Smart Approach to Healthcare Software Testing
According to IDC Health Insights, 40% of U.S. healthcare providers increased IT investments in 2016, which brought to IT industry over $5 B. As a result, the market for medical software, including electronic health records (EHR), healthcare CRM, mobile apps for medical staff and more, is steadily growing.
Given the strict and specific quality requirements in healthcare, medical applications need a special approach to testing, which makes QA vendors expand their offer with medical software testing services.
Based on our experience in medical application development and testing, we suggest several tips on test management in a healthcare software project.
How to manage software testing in a healthcare project
Always tied up with numerous tasks, health professionals seek for software that saves their time and effort on routine procedures. Hence, software convenience in healthcare is the top requirement. For doctors and nurses, health software convenience means interoperability, user-friendly interface and the ability to use the application anytime and anywhere.
Together with security concerns, these aspects of healthcare software convenience are main points of reference for medical software testing.
1) Compliance with healthcare industry regulations
Healthcare is a highly regulated industry governed by specific documents and procedures, most important being Healthcare Information Technology Standards Panel (HITSP) and Integrating the Healthcare Enterprise (IHE) initiative. These documents serve as a solid foundation for functional testing of health applications and healthcare workflows, as they provide legal frameworks and testing tools (Gazelle, MESA, Laika and more).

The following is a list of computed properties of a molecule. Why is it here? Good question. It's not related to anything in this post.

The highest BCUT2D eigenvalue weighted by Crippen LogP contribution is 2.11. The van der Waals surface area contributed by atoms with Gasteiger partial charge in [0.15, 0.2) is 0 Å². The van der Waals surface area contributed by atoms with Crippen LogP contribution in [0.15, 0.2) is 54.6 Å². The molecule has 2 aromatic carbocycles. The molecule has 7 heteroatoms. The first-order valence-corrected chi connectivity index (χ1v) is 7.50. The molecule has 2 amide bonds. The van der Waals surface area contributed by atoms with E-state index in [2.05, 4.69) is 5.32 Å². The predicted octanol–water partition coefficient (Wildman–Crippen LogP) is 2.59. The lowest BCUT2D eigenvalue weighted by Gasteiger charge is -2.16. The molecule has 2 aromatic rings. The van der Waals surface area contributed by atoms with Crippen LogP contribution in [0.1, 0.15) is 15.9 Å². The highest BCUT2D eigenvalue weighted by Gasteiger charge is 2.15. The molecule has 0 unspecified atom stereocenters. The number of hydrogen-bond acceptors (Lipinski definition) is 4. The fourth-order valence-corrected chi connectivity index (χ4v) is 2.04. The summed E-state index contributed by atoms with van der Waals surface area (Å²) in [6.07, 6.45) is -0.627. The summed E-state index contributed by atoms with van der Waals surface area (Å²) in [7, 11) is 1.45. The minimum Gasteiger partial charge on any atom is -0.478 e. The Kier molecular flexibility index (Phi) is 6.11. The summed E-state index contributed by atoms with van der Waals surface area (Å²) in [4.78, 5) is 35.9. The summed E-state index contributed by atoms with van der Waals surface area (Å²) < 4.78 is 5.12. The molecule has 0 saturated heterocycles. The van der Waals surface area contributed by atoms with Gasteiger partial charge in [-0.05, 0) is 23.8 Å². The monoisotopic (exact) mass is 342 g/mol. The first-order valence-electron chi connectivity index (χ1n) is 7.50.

2) High priority to usability
For a testing team, assuring the convenience of a healthcare application involves a comprehensive usability testing based on relevant user scenarios for each user role with regard to rules and regulations provided by industry standards.
For instance, in EHR testing, user stories involve every document required for a patient according to the requirements at each step of his/her visit:
- Identification and consent forms from the Receptionists;
- Patient’s vitals from the Nurse;
- Examination, diagnosis, treatment plan and the next visit schedule from the physician.
And the more diverse user stories the better.
As health applications offer complex functionality and multiple user roles, tracking dependencies is important. It is advisable to run a detailed test case management system to preserve and develop test procedure and track requirements and dependencies as well as expected and unexpected results.
3) Protecting sensitive data with HIPAA
As healthcare software tackles sensitive personal health information (PHI), it suffers from vicious cyberattacks. In 2016, the number of cyberattacks on hospitals grew by 63% and in 2017, the rate of raids on healthcare facilities, including private practices, is predicted to grow further. These malicious attacks rob medical facilities of tidy sums amounting to millions of dollars, so testing medical software for vulnerabilities should become a top priority. Luckily, there is a powerful legal source to rely upon.
Health Insurance Portability and Accountability Act (HIPAA) is the U.S. law ensuring security and privacy of health data. Performing software QA for HIPAA compliance requires thorough understanding of the document to ensure that test cases fully cover all parts of the regulations applicable to the product.
HIPAA compliance testing focuses on the following areas:
- Authentication and user authorization
- Audit log
- Data transfers
- Information on correct/incorrect data use
Though in this case conformance testing overlaps with security testing, both types of testing are necessary to ensure that sensitive data is securely shielded.
4) Ensuring interoperability